Frequent readers of The Search for Piety and Obedience will be familiar with my master’s thesis, completed in 2012 at Temple University. (I blogged about it here, and here.) “Born-Again Brethren: History as Identity and Theology in the Cultural Transformation of a ‘Plain People’” explores how the Brethren in Christ Church used history to shape its identity in the latter decades of the twentieth century. It particularly explores how they reacted to the influence of Evangelicalism on their identity.
Here’s the full abstract for the thesis:
This essay examines the ways in which one Protestant faith community has, over the course of the last six decades, deployed history as a means to form identity and shape practical theologies for daily living, in response to a particular transformation of its culture. Beginning in the middle decades of the twentieth century, the Brethren in Christ Church transformed from a small, separatist religious society into a growing mainstream evangelical denomination. Central to this transformation was the church’s increasing investment in the larger American evangelical movement. Since the 1970s, church members have hotly debated their denomination’s “evangelical turn.” While some see it as an inspiring story that captures the church’s missionary essence, others see it as a tale of acculturation to “worldly” society. This contestation, however, rests on a misunderstanding of the denomination’s “post-turn” history. By re-narrating the church’s “evangelical turn” and leveraging that narrative into a collaborative, web-based interpretive exhibit, I seek to empower the Brethren in Christ community to better understand its history. Ultimately, I conclude that throughout the last sixty years and into the present, members of the church have used and continue to use history to understand both who they are and how they should live—conclusions with significant implications for the practice of public history among faith communities.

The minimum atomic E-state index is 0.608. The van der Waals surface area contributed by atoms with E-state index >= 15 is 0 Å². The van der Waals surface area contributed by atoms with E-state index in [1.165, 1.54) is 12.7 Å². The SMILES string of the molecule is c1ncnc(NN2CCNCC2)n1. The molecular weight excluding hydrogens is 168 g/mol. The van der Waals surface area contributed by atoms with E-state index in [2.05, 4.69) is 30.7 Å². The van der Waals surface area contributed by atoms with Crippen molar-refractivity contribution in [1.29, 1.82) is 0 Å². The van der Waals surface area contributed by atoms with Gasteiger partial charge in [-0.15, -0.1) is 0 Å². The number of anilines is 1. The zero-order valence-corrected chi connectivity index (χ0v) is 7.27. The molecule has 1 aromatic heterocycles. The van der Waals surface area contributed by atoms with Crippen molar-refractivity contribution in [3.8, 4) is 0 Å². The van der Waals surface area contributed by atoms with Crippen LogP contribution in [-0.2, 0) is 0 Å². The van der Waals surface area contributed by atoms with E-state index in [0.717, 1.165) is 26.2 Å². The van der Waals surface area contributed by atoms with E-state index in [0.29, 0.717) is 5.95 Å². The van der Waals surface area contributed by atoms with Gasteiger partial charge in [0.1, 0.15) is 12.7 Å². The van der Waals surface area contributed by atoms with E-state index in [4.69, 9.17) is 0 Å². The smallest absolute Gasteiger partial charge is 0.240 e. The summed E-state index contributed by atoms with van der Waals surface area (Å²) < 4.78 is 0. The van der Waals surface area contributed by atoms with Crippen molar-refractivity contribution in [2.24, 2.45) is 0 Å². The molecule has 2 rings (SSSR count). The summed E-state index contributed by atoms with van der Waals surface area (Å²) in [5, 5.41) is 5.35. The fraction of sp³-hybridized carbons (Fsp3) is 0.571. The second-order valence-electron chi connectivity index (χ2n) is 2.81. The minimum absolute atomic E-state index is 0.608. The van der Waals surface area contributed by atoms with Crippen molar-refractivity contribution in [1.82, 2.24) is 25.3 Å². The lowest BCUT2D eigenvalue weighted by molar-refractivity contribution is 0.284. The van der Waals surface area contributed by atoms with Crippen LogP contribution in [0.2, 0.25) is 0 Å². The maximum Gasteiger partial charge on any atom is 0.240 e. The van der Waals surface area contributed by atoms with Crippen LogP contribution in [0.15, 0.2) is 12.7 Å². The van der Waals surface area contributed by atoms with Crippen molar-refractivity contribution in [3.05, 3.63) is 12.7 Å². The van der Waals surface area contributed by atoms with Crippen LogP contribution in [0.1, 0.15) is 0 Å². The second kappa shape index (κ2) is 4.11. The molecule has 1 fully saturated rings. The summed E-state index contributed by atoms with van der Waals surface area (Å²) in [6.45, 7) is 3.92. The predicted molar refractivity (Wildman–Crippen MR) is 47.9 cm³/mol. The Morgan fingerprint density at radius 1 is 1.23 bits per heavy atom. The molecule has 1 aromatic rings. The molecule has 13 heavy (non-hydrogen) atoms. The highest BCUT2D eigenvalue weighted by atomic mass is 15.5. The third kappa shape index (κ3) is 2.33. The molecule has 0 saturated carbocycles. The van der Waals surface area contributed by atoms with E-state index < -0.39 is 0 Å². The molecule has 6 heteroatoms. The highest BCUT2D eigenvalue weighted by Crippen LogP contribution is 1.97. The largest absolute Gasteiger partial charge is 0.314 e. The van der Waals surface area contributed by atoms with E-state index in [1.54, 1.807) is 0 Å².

Of course, as an academic publication, my thesis can be a bit dry. And it probably contains some material — like an extended discussion of the literature of the public history discipline — that won’t matter much to the readers of The Search for Piety and Obedience.
For those who are more interested in the narrative of the Brethren in Christ and Evangelicalism, check out Born-Again Brethren, a web exhibit I created alongside my master’s thesis manuscript.